Starbucks Can Thrive Without Howard Schultz as CEO

Last Thursday, Starbucks (NASDAQ: SBUX) announced that visionary CEO Howard Schultz will step down next April, handing the leadership reins to top deputy Kevin Johnson.

This is the second time that Schultz has retired from the top job at Starbucks. The last time he departed, the chain eventually lost its way, first overexpanding and then getting creamed by the Great Recession. Not surprisingly, many investors are wary of Schultz retiring again.

Howard Schultz plans to step down as Starbucks CEO in 2017. Image source: The Motley Fool.

However, this executive transition is likely to be much smoother than Schultz's first retirement. Most importantly, Starbucks is a far more established company today than it was in 2000. Additionally, Schultz plans to remain actively involved in his role as executive chairman, overseeing the company's growing Starbucks Reserve brand and its social impact initiatives.

Starbucks is a powerhouse

Today, investors take Starbucks' dominance of the coffee market for granted. However, in 2000, Starbucks had fewer than 3,000 stores globally and fewer than 400 outside the U.S. Annual revenue was a little over $2 billion.

Starbucks has since become a global behemoth with more than 25,000 stores -- about half of those outside the U.S. -- and $21 billion of revenue last year. Despite its massive scale, it is expected to grow revenue by nearly 10% annually over the next two years.

The upshot is that Starbucks has a lot more momentum now than it did 16 years ago. It also continues to have plenty of room for expansion, particularly in China, where it plans to double its store count by 2021.

Starbucks is expanding rapidly (and successfully) in China. Image source: The Motley Fool.

Doubling down on tech expertise

Howard Schultz's designated successor, Kevin Johnson (currently Starbucks' president and COO) spent the vast majority of his career in the tech industry. His promotion to the top job means that Starbucks is likely to continue its focus on technological excellence as a key sales driver.

Starbucks already has a heavily used and highly rated mobile app. Roughly a quarter of Starbucks' U.S. transactions now go through the app. The relatively new mobile order and pay feature is also gaining in popularity, helping customers avoid lines while improving employee productivity.

As CEO, Johnson is likely to keep a close eye on the further development of Starbucks' mobile app. As the app improves, it should drive higher customer engagement, ultimately boosting demand. Meanwhile, broader consumer acceptance of the mobile order and pay feature could enable a step-change improvement in the profitability of Starbucks cafes.

Schultz will focus on innovation

While Schultz has made it clear that Johnson will be in charge of Starbucks' day-to-day activities as CEO, Schultz will remain actively involved in building up the Starbucks Reserve brand.

Starbucks is set to open several new Starbucks Reserve Roasteries across the world in the next few years. It could eventually operate 20-30 roasteries, supporting a network of about 1,000 upscale Starbucks Reserve coffee shops. The company also plans to offer pricier Starbucks Reserve coffee in more of its regular stores going forward.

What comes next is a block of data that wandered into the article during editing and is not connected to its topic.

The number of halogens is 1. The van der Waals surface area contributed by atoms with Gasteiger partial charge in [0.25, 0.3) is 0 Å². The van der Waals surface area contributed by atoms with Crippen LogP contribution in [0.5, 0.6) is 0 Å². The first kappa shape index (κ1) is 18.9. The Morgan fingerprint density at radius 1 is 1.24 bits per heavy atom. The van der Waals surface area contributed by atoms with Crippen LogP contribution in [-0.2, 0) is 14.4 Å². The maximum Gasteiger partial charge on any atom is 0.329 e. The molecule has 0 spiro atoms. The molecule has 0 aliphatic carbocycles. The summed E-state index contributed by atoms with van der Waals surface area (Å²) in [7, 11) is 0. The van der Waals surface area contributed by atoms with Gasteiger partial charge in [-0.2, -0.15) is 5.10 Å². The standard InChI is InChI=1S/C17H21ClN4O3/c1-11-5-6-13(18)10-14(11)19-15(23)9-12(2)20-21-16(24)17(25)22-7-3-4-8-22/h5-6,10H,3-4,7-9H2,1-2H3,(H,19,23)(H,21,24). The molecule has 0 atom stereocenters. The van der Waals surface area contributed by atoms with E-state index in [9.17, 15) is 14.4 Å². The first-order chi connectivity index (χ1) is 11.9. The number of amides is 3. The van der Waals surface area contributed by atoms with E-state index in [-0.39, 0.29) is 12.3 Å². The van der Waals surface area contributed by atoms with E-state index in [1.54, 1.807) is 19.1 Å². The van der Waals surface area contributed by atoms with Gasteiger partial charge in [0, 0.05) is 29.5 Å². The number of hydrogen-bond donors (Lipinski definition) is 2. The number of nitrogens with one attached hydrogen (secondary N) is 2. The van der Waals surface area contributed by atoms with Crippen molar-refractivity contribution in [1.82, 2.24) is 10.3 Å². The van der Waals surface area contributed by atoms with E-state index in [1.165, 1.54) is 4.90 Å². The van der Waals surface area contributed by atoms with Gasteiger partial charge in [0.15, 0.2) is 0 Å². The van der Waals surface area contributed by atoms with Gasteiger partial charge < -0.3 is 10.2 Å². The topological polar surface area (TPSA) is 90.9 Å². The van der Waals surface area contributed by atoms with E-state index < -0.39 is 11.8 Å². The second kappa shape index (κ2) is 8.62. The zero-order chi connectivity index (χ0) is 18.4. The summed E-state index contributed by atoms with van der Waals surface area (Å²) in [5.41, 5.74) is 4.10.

The first Starbucks Reserve Roastery opened two years ago in Seattle. Image source: Starbucks.

Starbucks Reserve arguably represents the company's biggest remaining growth opportunity in the U.S. By going upscale, Starbucks hopes to entice existing customers to spend more while also luring in some new customers who are currently loyal to smaller boutique coffee shops.

By stepping down from the CEO role, Schultz should be able to give this key growth opportunity his full attention in the next few years. He will be able to translate his vision for the Starbucks Reserve brand into a reality and develop it into a mature concept before handing it off to the next generation of Starbucks' management at some point in the future.

There is some risk, but no reason for panic

Schultz's retirement from the CEO job isn't likely to have a negative impact on the company's operations during the next few years. The biggest risk is that Starbucks gradually loses focus over the next five years or more, which is essentially what happened after Schultz stepped aside in 2000.

However, Starbucks is a much stronger company today than it was in 2000 and it has an established formula for success. This makes it less likely to lose its way.

Meanwhile, it has been clear for a few years that Schultz intended to back away from a day-to-day role sooner rather than later. His new focus on building up the Starbucks Reserve brand will keep him engaged and could unlock valuable long-term growth opportunities for the company. Howard Schultz may be retiring as CEO, but he isn't done making his imprint on Starbucks.

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Adam Levine-Weinberg owns shares of Starbucks. The Motley Fool owns shares of and recommends Starbucks. Try any of our Foolish newsletter services free for 30 days. We Fools may not all hold the same opinions, but we all believe that considering a diverse range of insights makes us better investors. The Motley Fool has a disclosure policy.